Limiting calorie intake to just a few hours a day can boost insulin sensitivity, protecting against diabetes, and allow time for cells to flush waste substances out of the body that could cause harmful changes — both helping someone live longer.

Piles of studies in mice have shown that intermittent fasting prolongs the animals’ lives considerably.

But there is less evidence of the benefit in humans, however, with some outlier studies pointing to the opposite.

Dr Sinclair revealed that to help avoid aging he always restricts eating to just a few hours a day.

He said: ‘I try to pack my main meal into a few hours a day, whenever possible. And that period of fasting has also had great benefits on my estimated biological age.’

Celebrities including Mark Wahlberg, Hugh Jackman and Jennifer Aniston have all reported using the habit in the past.

Drink matcha green tea for longevity, studies suggest Drink matcha green tea for longevity, studies suggest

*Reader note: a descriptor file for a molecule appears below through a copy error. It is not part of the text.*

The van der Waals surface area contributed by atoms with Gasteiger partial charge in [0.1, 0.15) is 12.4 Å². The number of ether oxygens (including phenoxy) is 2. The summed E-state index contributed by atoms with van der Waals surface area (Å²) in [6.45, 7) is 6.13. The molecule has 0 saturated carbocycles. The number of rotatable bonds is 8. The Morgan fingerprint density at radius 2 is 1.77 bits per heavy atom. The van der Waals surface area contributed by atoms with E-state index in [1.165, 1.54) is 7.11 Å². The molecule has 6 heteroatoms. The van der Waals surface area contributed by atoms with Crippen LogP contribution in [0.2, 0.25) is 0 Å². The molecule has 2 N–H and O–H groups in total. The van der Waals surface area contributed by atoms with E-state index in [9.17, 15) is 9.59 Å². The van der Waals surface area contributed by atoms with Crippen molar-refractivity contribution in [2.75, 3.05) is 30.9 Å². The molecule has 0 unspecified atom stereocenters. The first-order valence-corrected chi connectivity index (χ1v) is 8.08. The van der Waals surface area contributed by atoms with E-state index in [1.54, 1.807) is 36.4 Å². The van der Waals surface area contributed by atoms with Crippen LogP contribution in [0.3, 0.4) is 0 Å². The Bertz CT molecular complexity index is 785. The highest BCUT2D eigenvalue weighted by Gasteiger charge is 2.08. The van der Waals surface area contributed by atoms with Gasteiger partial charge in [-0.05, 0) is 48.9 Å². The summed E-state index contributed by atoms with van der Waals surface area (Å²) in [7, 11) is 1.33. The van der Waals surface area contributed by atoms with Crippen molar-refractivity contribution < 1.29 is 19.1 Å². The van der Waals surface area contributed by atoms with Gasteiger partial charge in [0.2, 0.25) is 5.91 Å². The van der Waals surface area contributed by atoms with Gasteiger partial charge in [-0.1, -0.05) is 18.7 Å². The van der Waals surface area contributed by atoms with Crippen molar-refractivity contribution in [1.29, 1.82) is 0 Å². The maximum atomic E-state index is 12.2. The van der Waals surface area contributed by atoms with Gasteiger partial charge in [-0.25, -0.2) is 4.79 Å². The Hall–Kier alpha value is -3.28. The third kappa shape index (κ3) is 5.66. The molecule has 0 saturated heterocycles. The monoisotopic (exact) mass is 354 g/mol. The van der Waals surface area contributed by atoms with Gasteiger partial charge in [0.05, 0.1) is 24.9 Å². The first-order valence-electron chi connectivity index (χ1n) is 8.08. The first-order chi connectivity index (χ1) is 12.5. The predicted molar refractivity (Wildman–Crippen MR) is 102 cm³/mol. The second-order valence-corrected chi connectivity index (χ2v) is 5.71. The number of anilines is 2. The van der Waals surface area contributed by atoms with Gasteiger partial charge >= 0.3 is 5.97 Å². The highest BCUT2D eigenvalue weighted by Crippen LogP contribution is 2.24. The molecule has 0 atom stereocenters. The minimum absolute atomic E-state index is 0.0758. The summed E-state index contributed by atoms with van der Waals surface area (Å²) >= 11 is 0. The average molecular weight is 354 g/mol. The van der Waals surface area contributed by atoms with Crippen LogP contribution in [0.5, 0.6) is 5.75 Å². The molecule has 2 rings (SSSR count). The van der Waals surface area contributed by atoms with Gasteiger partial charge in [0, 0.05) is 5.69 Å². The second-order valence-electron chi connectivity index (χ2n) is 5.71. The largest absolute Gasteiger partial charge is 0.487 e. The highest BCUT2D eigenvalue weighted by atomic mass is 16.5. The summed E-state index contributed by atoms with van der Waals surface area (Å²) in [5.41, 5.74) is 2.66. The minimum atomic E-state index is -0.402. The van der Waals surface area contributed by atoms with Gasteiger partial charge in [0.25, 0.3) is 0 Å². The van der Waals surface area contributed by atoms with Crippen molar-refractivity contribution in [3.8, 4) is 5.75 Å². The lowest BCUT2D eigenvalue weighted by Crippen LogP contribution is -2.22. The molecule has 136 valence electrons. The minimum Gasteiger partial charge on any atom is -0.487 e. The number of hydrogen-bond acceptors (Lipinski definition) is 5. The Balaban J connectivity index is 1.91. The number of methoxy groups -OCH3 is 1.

Drink matcha green tea for longevity, studies suggest

Drink matcha green tea twice a day

Dr Sinclair drinks two matcha green teas every day without fail.

The teas — made from powdered tea leaves — are known to contain anti-oxidants, which can help limit damage to cells.

But whether or not they can slow aging in humans is yet to be backed up by rigorous scientific studies.

Dr Sinclair said the teas are made for him by his partner the nutritionist and celebrity chef Serena Poon.

He added: ‘That’s got molecules in it that will prevent cancer, among other things’ like anti-inflammatory properties.